The 2016 IIHF World Championships drew to a close on Sunday. It was a tremendous couple of weeks featuring some breathtaking upsets as well as a few teenagers who took the tournament by storm.
Everyone was pulling for Hungary, who won their first game in the top division since 1939, but they would be relegated in the last day of the preliminary round.
Meanwhile, in the hunt for the gold medal, it was Canada who came away victorious for the second consecutive year over a persistent Finnish squad.
Among the tournament’s leaders were two 2016 NHL Draft eligible players, Auston Matthews of USA and Patrik Laine of Finland. In the end, Laine would be voted Best Forward and MVP of the tournament while driving his country to a silver medal.
There were plenty of notable performances which made selecting a tournament all-star team a difficult task. This is my personal selection and is not representative of the All-Star Team as chosen by the media.
- Vadim Shipachyov – Russia
Shipachyov had a noteworthy tournament after yet another successful KHL season with SKA St. Petersburg. The 29-year-old was impressive enough to draw plenty of NHL attention, where reports are surfacing of a potential transfer. Shipachyov led the tournament with 18 points in 10 games and was third in goals with six.
Shipachyov consistently led his team offensively each night with elite vision and playmaking instincts. He became too much for his opponents to handle with creative hands and shifty skating. While he surprised North American viewers with his overall talent, it was nothing but the usual for Europeans who have seen him in the KHL.
He ranked fourth in KHL scoring this year with 60 points in 54 games, his best individual season of his KHL career. If he chooses, Shipachyov could have a plethora of options to sign with in the NHL for next season, a large consequence of his impressive World Championship performance.
- Patrik Laine – Finland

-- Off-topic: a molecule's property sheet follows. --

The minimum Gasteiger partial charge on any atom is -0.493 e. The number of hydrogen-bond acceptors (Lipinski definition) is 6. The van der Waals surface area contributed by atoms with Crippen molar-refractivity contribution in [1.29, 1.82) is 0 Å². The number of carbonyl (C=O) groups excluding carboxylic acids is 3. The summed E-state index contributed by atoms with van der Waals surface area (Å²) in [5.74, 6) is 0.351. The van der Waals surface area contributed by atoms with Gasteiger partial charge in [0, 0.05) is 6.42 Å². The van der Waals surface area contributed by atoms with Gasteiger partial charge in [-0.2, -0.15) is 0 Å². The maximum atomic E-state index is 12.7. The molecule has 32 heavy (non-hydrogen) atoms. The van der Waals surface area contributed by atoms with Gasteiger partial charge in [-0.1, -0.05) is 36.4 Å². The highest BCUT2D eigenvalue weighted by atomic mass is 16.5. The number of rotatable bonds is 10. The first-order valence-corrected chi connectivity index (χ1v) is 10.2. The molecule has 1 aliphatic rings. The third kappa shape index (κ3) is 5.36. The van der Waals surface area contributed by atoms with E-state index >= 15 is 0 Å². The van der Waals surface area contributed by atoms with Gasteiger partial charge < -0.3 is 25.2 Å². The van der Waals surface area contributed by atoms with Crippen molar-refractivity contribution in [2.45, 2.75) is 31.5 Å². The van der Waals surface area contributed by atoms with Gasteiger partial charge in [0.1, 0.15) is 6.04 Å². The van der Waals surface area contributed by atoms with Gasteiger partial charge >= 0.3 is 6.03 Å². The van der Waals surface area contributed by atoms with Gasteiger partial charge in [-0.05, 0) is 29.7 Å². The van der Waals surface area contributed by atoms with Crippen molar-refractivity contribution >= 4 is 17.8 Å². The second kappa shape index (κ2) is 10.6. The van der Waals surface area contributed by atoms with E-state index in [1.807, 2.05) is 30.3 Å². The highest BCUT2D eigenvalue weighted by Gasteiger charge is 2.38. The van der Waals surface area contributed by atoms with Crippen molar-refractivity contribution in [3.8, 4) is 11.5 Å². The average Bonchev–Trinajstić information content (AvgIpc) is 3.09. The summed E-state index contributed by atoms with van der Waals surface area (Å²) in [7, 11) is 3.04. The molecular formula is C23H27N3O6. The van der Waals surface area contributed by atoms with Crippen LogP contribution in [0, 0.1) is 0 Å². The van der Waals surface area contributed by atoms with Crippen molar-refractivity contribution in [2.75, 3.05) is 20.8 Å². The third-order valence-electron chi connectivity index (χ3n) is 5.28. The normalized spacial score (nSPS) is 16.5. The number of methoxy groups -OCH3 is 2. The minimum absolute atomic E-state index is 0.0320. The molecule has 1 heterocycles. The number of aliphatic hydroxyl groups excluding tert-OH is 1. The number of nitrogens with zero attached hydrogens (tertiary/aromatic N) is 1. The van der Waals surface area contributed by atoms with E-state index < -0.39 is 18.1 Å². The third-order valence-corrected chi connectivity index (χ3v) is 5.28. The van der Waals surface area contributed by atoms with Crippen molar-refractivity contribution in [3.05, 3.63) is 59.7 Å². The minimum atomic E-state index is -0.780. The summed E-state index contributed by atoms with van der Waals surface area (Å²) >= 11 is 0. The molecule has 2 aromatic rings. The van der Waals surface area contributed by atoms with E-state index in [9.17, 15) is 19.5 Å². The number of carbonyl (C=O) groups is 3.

Fans could not take their eyes off of Laine all tournament long. The 18-year-old was a force for Finland each game, proving his ability to be an elite goal scorer for the foreseeable future. His seven goals were tied for first in the tournament while his 12 points were ranked fourth. Those totals placed third and second all-time for U19 players in the World Championships respectively.
Laine used the tournament as yet another stepping stone in a tremendous push towards unseating Matthews as the first overall pick in the 2016 NHL Draft. His game thrives with a powerful shot that some scouts say is the best they have seen since Alex Ovechkin’s. Laine also an underrated ability as a playmaker as well, giving him a more well-rounded game.
After not only being the youngest player in the tournament, but also the MVP, Laine is sure to have a bright future ahead of him. He certainly will not last more than two picks at the upcoming NHL Draft, and could be the league’s next Rocket Richard winner.
- Artemi Panarin – Russia
Panarin proved that he is much more than Patrick Kane’s beneficiary, ranking second in the tournament with 15 points. After an extremely successful rookie season in the NHL, Panarin continued to dominate his competition, becoming a human highlight reel each night he took the ice.